Converting a C library to gyp

gyp, short for "Generate Your Projects", is a build system written by Google that was specifically designed to build their Chromium web browser.
gyp makes it easy to develop such a large project because the developers can create and test each piece individually by defining self-contained "targets".
Then at Release-time, gyp makes it easy to stitch the "targets" together into
a single statically linked executable. Ryan Dahl once called it
"the module-system of C".

Node.js recently adopted gyp as its build system because V8 was already using it
(through Chromium), and because of its explicit Windows support. node-gyp was created to help the community create node.js native addons by writing simple gyp files. This article is targeted towards Node.js
native module authors, so hopefully you are somewhat familiar will all of this
already.

gyp-ify all the things!

One thing that I want to see more of in the node community from native module
authors is the additional work done to convert the dependencies of the native
module to use gyp to build, and bundle them with the native module. This
allows the library to be statically linked to your native module, rather than
dynamically linked. There are pros and cons to both kinds of linking,
but node.js has gone with static linking, mostly because of portability
and to ease Windows support.

Now converting the build system of some odd C library that you haven't written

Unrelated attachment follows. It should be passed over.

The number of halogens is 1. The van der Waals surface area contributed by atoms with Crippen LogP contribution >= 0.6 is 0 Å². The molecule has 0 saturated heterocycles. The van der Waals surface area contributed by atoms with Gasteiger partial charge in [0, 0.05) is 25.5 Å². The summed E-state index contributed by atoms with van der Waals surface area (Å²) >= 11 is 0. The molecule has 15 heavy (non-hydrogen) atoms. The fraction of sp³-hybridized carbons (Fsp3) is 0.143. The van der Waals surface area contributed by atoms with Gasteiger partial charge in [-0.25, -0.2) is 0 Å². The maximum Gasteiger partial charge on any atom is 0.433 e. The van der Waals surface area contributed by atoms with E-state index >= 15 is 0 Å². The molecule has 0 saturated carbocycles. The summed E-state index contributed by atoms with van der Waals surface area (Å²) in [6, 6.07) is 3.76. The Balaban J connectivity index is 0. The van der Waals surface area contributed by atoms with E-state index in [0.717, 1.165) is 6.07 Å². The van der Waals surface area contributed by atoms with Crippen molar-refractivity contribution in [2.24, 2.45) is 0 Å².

can be a daunting task, so that's what this article hopes to address. I'll
explain my method of converting a C library originally using autotools to build
using gyp, and hopefully you will do the same (or improve on my method!) in
order to make your native module more portable. Your users will thank you for the
easier installation process (i.e. not having to apt-get install some external
libraries).

libmp3lame, I choose you!

Our test subject for this article will be libmp3lame, a library that does
MP3 encoding and decoding. This is a nice, medium complexity library that will be
a good demonstration of my method.

Baseline gyp file

We're gonna start with a baseline gyp file to use. Let's call it
libmp3lame.gyp in this case:

{
  'target_defaults': {
    'default_configuration': 'Debug',
    'configurations': {
      'Debug': {
        'defines': [ 'DEBUG', '_DEBUG' ],
        'msvs_settings': {
          'VCCLCompilerTool': {
            'RuntimeLibrary': 1, # static debug
          },
        },
      },
      'Release': {
        'defines': [ 'NDEBUG' ],
        'msvs_settings': {
          'VCCLCompilerTool': {
            'RuntimeLibrary': 0, # static release
          },
        },
      }
    },
    'msvs_settings': {
      'VCLinkerTool': {
        'GenerateDebugInformation': 'true',
      },
    },
  },

  'targets': [
  ]
}

The msvs_settings configuration stuff at the top ensures that we end up with
statically built libraries and executables on Windows. This boilerplate isn't